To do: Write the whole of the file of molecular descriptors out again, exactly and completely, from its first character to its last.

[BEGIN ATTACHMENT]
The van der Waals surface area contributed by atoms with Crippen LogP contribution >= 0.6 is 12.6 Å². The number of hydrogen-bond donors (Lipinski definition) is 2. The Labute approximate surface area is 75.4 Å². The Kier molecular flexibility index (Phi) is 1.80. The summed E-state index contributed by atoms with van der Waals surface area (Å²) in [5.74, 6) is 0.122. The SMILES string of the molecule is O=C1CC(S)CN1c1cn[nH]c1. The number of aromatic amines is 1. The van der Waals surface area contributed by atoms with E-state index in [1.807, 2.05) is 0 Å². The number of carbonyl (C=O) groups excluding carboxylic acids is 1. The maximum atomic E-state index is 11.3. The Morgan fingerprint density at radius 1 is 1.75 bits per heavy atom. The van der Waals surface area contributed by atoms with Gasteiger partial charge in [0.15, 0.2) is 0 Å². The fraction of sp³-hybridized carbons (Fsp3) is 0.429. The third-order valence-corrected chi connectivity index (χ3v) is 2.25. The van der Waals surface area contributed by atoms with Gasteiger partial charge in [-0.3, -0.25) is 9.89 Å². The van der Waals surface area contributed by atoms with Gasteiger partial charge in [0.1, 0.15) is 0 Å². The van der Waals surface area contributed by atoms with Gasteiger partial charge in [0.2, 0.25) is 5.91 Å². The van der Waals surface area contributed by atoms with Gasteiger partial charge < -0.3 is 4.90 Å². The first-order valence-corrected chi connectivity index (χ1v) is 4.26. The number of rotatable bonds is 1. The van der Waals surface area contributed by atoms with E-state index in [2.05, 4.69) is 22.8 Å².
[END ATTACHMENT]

The van der Waals surface area contributed by atoms with Crippen LogP contribution >= 0.6 is 12.6 Å². The number of hydrogen-bond donors (Lipinski definition) is 2. The Labute approximate surface area is 75.4 Å². The Kier molecular flexibility index (Phi) is 1.80. The summed E-state index contributed by atoms with van der Waals surface area (Å²) in [5.74, 6) is 0.122. The SMILES string of the molecule is O=C1CC(S)CN1c1cn[nH]c1. The number of aromatic amines is 1. The van der Waals surface area contributed by atoms with E-state index in [1.807, 2.05) is 0 Å². The number of carbonyl (C=O) groups excluding carboxylic acids is 1. The maximum atomic E-state index is 11.3. The Morgan fingerprint density at radius 1 is 1.75 bits per heavy atom. The van der Waals surface area contributed by atoms with Gasteiger partial charge in [0.15, 0.2) is 0 Å². The fraction of sp³-hybridized carbons (Fsp3) is 0.429. The third-order valence-corrected chi connectivity index (χ3v) is 2.25. The van der Waals surface area contributed by atoms with Gasteiger partial charge in [-0.3, -0.25) is 9.89 Å². The van der Waals surface area contributed by atoms with Gasteiger partial charge in [0.1, 0.15) is 0 Å². The van der Waals surface area contributed by atoms with Gasteiger partial charge in [0.2, 0.25) is 5.91 Å². The van der Waals surface area contributed by atoms with Gasteiger partial charge < -0.3 is 4.90 Å². The first-order valence-corrected chi connectivity index (χ1v) is 4.26. The number of rotatable bonds is 1. The van der Waals surface area contributed by atoms with E-state index in [2.05, 4.69) is 22.8 Å².